No Pfam abstract.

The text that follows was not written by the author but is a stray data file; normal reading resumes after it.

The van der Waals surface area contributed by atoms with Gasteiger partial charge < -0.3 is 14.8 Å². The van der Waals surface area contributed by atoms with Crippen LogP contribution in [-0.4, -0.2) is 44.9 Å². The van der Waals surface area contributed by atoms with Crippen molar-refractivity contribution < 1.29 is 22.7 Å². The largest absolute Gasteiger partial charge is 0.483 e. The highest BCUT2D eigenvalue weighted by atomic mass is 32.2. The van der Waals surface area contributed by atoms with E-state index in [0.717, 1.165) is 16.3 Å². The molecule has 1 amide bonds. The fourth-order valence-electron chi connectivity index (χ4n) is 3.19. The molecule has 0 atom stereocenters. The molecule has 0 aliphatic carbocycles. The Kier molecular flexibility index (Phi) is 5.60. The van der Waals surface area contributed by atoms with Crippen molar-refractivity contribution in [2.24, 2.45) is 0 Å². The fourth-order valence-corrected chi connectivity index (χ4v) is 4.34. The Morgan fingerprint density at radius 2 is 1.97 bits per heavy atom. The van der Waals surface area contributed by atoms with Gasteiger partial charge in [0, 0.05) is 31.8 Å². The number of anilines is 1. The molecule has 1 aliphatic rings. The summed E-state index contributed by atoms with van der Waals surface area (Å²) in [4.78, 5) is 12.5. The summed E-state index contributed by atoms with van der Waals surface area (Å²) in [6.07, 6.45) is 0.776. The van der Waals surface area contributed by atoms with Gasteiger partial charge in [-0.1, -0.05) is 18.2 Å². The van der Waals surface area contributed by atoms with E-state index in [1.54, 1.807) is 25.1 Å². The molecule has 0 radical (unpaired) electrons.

The ribosomal proteins catalyse ribosome assembly and stabilise the rRNA, tuning the structure of the ribosome for optimal function. Evidence suggests that, in prokaryotes, the peptidyl transferase reaction is performed by the large subunit 23S rRNA, whereas proteins probably have a greater role in eukaryotic ribosomes. Most of the proteins lie close to, or on the surface of, the 30S subunit, arranged peripherally around the rRNA [PUBMED:9281425]. The small subunit ribosomal proteins can be categorised as primary binding proteins, which bind directly and independently to 16S rRNA; secondary binding proteins, which display no specific affinity for 16S rRNA, but its assembly is contingent upon the presence of one or more primary binding proteins; and tertiary binding proteins, which require the presence of one or more secondary binding proteins and sometimes other tertiary binding proteins. The small ribosomal subunit protein S17 is known to bind specifically to the 5' end of 16S ribosomal RNA in Escherichia coli (primary rRNA binding protein), and is thought to be involved in the recognition of termination codons. Experimental evidence [PUBMED:9371771] has revealed that S17 has virtually no groups exposed on the ribosomal surface.